A Guide to Having a Successful Sober October  

Are you curious about going sober this October? There are so many benefits from taking a break from alcohol.  When you take a break from alcohol, you will notice improved appearance, better sleep, more energy and you will save more money. With Christmas around the corner, you can always save the money you were planning to spend on drinks on gifts for your loved ones instead.  

However, even though all these benefits sound great, you may feel like you are going to struggle with Sober October. Let’s learn what you can expect when you take a break from alcohol.  

Understand the effects alcohol can have 

Alcohol is a depressant, so whether you struggle with depression or not, alcohol can make feelings of depression worse and can cause depression. It can also increase feelings of anxiety. Alcohol is an anxiolytic which means that it can temporally supress feelings of anxiety but once the alcohol begins to wear off, it can heighten feelings of anxiety significantly.  So, taking a break from alcohol will slowly help reduce feelings of anxiety and depression. You can find out more about how alcohol effects your mental health

Learn why you drink and your triggers

Do you feel you need alcohol to have fun or relax in social situations? Do you find yourself wanting a drink after a day of work to help unwind? Understanding why you drink and your triggers will help you build healthier coping skills and habits. For example, instead of having a drink after work, you could do a 30-minute homework out, read a new book, call a friend or go for a walk. Talking about your stressors with loved ones will make you feel better. Exercising, even if it walking for a short time will help you unwind and relax.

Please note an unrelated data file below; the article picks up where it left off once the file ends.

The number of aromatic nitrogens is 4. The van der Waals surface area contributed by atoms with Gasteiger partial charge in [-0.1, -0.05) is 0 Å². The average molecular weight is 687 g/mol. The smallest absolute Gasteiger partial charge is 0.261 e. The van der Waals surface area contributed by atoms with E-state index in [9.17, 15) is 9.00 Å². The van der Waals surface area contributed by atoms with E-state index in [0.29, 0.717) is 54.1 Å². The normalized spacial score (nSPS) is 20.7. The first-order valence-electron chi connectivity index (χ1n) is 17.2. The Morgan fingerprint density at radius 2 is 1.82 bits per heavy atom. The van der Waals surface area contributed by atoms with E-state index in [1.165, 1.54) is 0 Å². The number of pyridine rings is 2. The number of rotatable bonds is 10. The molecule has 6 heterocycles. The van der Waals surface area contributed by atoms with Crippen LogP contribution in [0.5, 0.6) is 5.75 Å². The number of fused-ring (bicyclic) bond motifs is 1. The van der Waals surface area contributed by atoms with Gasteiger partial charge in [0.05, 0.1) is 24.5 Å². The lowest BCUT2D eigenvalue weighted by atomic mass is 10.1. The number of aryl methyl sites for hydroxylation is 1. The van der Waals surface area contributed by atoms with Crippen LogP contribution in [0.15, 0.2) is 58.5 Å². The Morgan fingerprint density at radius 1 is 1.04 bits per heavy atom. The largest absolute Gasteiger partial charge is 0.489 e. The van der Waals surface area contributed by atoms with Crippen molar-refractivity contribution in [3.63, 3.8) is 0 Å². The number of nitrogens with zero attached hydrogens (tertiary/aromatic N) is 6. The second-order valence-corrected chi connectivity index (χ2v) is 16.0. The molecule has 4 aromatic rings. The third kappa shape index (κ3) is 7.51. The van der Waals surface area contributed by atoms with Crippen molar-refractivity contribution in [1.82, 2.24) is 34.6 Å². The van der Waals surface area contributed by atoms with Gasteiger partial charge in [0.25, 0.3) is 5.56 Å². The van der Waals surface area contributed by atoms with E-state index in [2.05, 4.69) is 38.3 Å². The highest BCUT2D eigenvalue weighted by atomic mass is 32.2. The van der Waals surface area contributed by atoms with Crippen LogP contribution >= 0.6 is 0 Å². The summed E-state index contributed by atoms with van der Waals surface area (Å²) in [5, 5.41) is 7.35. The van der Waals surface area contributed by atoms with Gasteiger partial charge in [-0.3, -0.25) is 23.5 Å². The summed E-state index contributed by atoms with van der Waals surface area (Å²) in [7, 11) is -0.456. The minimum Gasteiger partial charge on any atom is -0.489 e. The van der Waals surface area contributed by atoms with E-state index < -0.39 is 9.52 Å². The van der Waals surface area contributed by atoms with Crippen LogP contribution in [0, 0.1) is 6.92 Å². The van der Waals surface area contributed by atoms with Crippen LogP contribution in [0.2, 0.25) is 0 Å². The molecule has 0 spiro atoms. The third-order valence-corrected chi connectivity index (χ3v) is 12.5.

Continue your success 

Breaks from alcohol can help you make long lasting changes. Not only will you see improvement in your short term health but you will help your long-term health as well. Alcohol is linked to seven different cancers. Cutting down or out alcohol can help minimise your risk in developing an alcohol related cancer.  

To help reduce your risk, it is recommended that you do not drink more than the HSE low risk weekly guidelines. Remember that these are not targets.  

If you do decide to have a drink after completing your month of sobriety, remember that your tolerance to alcohol can drop so you may feel the effects of alcohol quicker.